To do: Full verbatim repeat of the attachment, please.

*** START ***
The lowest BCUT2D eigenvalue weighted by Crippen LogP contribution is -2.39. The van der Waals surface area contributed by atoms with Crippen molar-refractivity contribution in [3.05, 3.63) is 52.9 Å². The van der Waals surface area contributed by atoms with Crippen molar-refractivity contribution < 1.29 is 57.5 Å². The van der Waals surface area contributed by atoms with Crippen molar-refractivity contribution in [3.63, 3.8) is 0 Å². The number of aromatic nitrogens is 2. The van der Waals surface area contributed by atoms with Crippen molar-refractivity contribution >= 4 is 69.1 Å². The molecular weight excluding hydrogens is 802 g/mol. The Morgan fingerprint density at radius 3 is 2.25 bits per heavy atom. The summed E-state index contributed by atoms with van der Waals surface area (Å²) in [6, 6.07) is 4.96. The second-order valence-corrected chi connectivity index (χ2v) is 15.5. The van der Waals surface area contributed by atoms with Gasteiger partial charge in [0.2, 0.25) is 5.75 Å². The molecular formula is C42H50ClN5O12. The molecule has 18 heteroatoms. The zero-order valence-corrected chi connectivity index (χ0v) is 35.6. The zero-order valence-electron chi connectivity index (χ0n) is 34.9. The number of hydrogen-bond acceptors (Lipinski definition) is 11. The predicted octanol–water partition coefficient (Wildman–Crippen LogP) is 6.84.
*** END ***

The lowest BCUT2D eigenvalue weighted by Crippen LogP contribution is -2.39. The van der Waals surface area contributed by atoms with Crippen molar-refractivity contribution in [3.05, 3.63) is 52.9 Å². The van der Waals surface area contributed by atoms with Crippen molar-refractivity contribution < 1.29 is 57.5 Å². The van der Waals surface area contributed by atoms with Crippen molar-refractivity contribution in [3.63, 3.8) is 0 Å². The number of aromatic nitrogens is 2. The van der Waals surface area contributed by atoms with Crippen molar-refractivity contribution >= 4 is 69.1 Å². The molecular weight excluding hydrogens is 802 g/mol. The Morgan fingerprint density at radius 3 is 2.25 bits per heavy atom. The summed E-state index contributed by atoms with van der Waals surface area (Å²) in [6, 6.07) is 4.96. The second-order valence-corrected chi connectivity index (χ2v) is 15.5. The van der Waals surface area contributed by atoms with Gasteiger partial charge in [0.2, 0.25) is 5.75 Å². The molecular formula is C42H50ClN5O12. The molecule has 18 heteroatoms. The zero-order valence-corrected chi connectivity index (χ0v) is 35.6. The zero-order valence-electron chi connectivity index (χ0n) is 34.9. The number of hydrogen-bond acceptors (Lipinski definition) is 11. The predicted octanol–water partition coefficient (Wildman–Crippen LogP) is 6.84.